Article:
Essex Equestrian Center realizes riding is not only a passion but a way to introduce the youth of tomorrow to responsibility, team work and a strong work ethic. Our mission is to give your children a diverse experience that will allow them to show in local and national competitions and develop new friendships that will last a life time.
In January, Jessie Hall, along with her family and trainer Tim Leuzarder, traveled to Florida to compete in the College Preparatory Invitational Horse Show. The competition attracts thousands of riders grades 8th - 12th from around the county. Jessie earned Reserve Champion in the hunt seat equitation out of 160 riders!
In October 2012, four of the EEC show team members finished in the top 10 in the Bit O' Straw and Marshall Sterling Finals. Jessie Hall riding Nelissa and trained by Tim Leuzarder jumped her way into 8th in the Marshall and Sterling Children's Medal Finals. That was no easy task since Jessie competed against 90 other riders. Sammi Mazzella riding Cadillac Jack trained by Samantha Gardner captured 8th out of 60 in the Bit O' Straw Classic! Also, competing in the Bit O' Straw Classic Christian Amoye on Scirocco rode into 5th place and Lara Hendrian on Rumors earned 10th place . Both train with Vanessa Trzesinski.
"Jessie Hall on Nelissa with trainer Tim Leuzarder"
Sammi Mazzella on Cadillac Jack with trainer Samantha Gardner.
8th out of 60 in Bit O' Straw Classic!
Christian Amoye on Scirocco 5th in the Bit O' Straw Classic!
Lara Hendrian on Rumors, 10th in the Bit O' Straw Classic.
Both trained by Vanessa Trzesinski!
Essex Equestrian Center has started an IEA Team where middle schoolers and high schoolers compete against other barns. There will be more information coming soon.
"5 Tips to Keep Your Horse Healthy This Winter"
Caring for horses during the winter can be a challenging endeavor in it's own right. Here, Michelle D. Harris, VMD, Dipl. ACVIM, lecturer in the Section of Emergency and Critical Care at the University of Pennsylvania School of Veterinary Medicine New Bolton Center, shares some tips for keeping horses healthy during the winter.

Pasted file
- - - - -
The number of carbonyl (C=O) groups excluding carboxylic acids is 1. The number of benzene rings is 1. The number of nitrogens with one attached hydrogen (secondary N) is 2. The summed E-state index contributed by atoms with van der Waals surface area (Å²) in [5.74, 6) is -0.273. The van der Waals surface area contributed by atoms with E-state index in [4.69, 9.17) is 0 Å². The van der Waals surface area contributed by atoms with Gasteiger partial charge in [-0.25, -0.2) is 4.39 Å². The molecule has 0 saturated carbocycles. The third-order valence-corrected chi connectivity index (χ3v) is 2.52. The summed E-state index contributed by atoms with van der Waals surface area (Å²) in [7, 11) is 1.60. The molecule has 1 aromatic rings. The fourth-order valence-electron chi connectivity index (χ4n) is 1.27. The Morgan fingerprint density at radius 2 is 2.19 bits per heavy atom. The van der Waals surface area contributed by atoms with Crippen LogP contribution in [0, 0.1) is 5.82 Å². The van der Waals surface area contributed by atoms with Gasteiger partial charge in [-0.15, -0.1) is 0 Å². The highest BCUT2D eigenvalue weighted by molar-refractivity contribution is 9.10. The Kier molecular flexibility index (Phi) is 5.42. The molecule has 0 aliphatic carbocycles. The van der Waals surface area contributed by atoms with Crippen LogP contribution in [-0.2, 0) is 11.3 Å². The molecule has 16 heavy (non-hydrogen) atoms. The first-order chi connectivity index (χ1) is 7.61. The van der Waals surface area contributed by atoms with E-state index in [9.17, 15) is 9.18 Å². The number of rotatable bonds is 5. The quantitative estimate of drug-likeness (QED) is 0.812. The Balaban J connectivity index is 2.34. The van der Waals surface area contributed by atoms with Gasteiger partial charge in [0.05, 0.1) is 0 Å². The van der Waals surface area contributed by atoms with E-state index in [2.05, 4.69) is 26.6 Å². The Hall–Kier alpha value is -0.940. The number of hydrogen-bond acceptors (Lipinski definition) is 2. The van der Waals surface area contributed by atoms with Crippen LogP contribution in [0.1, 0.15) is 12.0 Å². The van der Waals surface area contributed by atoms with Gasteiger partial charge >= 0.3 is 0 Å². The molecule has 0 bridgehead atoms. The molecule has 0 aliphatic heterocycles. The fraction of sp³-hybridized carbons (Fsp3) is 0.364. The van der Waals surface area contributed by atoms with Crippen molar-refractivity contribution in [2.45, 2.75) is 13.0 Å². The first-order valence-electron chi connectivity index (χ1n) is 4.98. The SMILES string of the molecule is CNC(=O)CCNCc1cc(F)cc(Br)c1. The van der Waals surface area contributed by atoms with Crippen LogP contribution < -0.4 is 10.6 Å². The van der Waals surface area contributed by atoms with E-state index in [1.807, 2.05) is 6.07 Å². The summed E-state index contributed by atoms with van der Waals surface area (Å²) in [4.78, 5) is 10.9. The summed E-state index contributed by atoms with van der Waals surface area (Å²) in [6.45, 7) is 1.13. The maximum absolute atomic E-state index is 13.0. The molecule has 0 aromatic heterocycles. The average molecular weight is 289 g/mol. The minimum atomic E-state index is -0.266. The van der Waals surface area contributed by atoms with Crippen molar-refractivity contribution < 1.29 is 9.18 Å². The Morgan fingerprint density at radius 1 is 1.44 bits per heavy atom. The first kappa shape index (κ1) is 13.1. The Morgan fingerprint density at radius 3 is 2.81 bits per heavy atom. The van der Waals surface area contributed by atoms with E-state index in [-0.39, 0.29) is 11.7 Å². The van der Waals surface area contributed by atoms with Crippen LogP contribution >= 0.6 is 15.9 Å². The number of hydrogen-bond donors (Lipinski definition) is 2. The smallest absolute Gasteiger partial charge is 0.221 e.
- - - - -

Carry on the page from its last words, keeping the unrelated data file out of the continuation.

1. People sometimes joke about "bulking up for winter," but for horses that live outside, increasing calories is a very real need as it takes more calories to keep warm. A high-quality hay should be the foundation of any healthy diet, and increasing calories through increasing the hay ration rather than grain is a healthier option. Older horses that are unable to consume their calories from hay due to dental disease might need another calorie source such as corn oil. Please consult your veterinarian about dietary management during the cold winter months.
2. Your horse needs abundant, fresh water, even when it is cold outside. Check several times daily to make sure that his water source is not frozen. There are numerous types of heating units to ensure that your horse has fresh, unfrozen water available at all times, made specifically for this purpose.
3. Keeping your horse in a warm, tightly shut barn is not necessarily a good thing, as a closed up barn increases your horse's exposure to airborne dust and allergens. A well-ventilated barn, even if it means a drop of a few degrees, will keep the air fresher, and healthier for your horse. If your horse has a non-infectious respiratory disease such as recurrent airway obstruction (commonly known as "heaves") or inflammatory airway disease, being inside the barn is a particularly unhealthy option since exposure to the high levels of particles in the air can trigger a flare-up of respiratory signs. In most cases like this, it's advisable to invest in a warm, weatherproof blanket and leave a horse with airway disease turned out with access to a run-in shed for shelter whenever possible.
4. Some of our horses that live outside year-round have their blanket on all winter. While blankets are sometimes necessary to keep your horse warm, they can sometimes hide problems lurking beneath. This can also be true of horses and ponies that are not blanketed but grow a very thick hair coat. Bring the horse in and remove the blanket at least once weekly so that you can check for any new lumps, bumps, or changes in body condition. Remember that a long hair coat can hide a lot, so be sure to touch your horse to get a better idea of his or her condition. A good grooming session will provide the opportunity to check the horse out thoroughly, and provide some valuable bonding time when the weather is not conducive to riding.
5. Keep in mind that blanket management can impact the growth of your horse's coat. Blanketing a horse will encourage less growth of the hair coat, so if you are going to blanket, be consistent.
Videos will be (re)posted soon!